Privacy protection or legalized prowling? – Who should have access to your medical record? – proposed Medical Records Confidentiality Act

Privacy protection or legalized prowling? – Who should have access to your medical record? – proposed Medical Records Confidentiality Act – Head to Head

James Love

Privacy protection or legalized prowling?

Congress is addressing the question of privacy for medical records, and the major bill, introduced in October, was originally expected to sail through the Senate. The principal sponsors, Republicans Robert Bennett of Utah and Patrick Leahy of Vermont, seem fired up about the issue, and the list of co-sponsors forms a who’s who of the Senate leadership. This includes the Senate President and Senate Minority Leader and the Chair and Ranking Minority member of the Senate Committee on Labor and Human Resources plus about a dozen others. The initial hearings on the bill featured nine supporters and only a single opponent. Nevertheless, doubts about the legislation have grown as consumers have examined it more carefully.

S.1360 is titled the “Medical Records Confidentiality Act,” but it reads more like the “Medical Records Access Act.” The bill seeks “to ensure personal privacy,” but it allows a host of “other purposes” that are mostly about granting millions of persons access to your medical records without your consent and often without any notice. Who would have these broad rights?

* Companies like Equifax or TRW could obtain your records, without your knowledge, and make them available to any number of third parties without your consent. The firm could do this as a federally regulated “Health Information Service” or simply as one of many contractors for other “health care trustees” such as your insurance company.

* Medical researchers, including those who work for profit-making accounting firms, could obtain your records, with virtually all personal identifiers intact. There isn’t any real incentive for researchers to invest in “blinding” the data.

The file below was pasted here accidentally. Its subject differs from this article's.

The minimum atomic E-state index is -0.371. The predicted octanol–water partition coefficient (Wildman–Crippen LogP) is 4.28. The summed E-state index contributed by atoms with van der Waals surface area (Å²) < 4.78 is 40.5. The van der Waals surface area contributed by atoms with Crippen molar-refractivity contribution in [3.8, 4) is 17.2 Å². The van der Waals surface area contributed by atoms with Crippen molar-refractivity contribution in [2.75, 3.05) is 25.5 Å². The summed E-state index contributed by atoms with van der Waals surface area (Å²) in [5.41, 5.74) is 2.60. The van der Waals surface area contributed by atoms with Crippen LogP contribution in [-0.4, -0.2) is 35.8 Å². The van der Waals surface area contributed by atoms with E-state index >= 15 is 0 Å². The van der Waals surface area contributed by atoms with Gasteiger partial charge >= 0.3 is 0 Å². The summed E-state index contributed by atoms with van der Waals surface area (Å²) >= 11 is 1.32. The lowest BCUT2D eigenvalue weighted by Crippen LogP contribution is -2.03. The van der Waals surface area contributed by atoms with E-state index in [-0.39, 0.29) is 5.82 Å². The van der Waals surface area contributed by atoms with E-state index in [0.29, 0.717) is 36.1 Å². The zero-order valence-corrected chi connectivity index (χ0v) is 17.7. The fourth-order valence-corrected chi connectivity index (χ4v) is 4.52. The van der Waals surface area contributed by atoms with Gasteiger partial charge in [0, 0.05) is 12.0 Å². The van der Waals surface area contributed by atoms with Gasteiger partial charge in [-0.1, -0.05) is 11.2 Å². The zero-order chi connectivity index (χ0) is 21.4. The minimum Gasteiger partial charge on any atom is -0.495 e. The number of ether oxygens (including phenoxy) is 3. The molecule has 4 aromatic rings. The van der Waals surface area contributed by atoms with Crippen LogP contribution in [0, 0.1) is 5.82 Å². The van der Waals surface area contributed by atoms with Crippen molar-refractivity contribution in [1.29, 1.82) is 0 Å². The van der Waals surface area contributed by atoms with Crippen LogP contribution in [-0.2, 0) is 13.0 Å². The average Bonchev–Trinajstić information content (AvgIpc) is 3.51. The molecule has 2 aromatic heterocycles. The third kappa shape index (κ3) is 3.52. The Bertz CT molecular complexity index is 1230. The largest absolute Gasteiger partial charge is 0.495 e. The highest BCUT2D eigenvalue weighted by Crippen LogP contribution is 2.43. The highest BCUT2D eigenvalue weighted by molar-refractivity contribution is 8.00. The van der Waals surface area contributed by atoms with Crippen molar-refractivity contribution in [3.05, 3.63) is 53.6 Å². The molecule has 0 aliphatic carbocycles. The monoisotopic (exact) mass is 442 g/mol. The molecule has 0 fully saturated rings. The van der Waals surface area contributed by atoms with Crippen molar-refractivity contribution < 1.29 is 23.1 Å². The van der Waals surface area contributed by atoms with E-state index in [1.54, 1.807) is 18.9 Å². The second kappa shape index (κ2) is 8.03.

* Public health officials from just about any city or state qualify for access to all your records.

* You work .for an insurance company? No problem, just get “consent.” You know, as in, anybody who wants to process a claim has to sign away his confidentiality.

* Employers or schools? Well, be careful about the Americans for Disabilities Act, but yeah, you get everything you want, too.

* Law enforcement officials? No need for consent, as long as the information is thought to be “relevant” to an investigation. Suppose a local deputy sheriff wants to search for records on a person whose identify is unknown. Serve a warrant or subpoena? On whom? Let’s see, that one looks familiar. Oh excuse me, that’s not the individual I’m looking for, let me try another.

I’m not making this up. S.1360 anticipates all of these types of access to your medical records.

Supporters say the bill simply recognizes the reality that people lost their medical records privacy 20 years ago. You can’t get it back, you can only make the process a bit more manageable. Of course, to make things more manageable, S.1360 takes away your right to sue for invasion of privacy under common law and pre-empts a wide range of state laws. No wonder the medical records industry is so excited about the bill.

What really needs to be done? Here are a few of the suggestions that consumer groups are making:

* Protect consumers from giving “consent” for access to records under coercion.

* Prevent health insurance companies from sharing identified records with third parties.

* Require tougher notice and warrant requirements for the millions of government officials who want access to your records.

* Provide special protections for mental health, genetic and other especially sensitive information.

* Set a federal floor on privacy, not a ceiling.

Do we need a federal medical records privacy bill? Well, maybe, but certainly not a bill that purports to give privacy and doesn’t deliver.

COPYRIGHT 1996 A Thomson Healthcare Company

COPYRIGHT 2004 Gale Group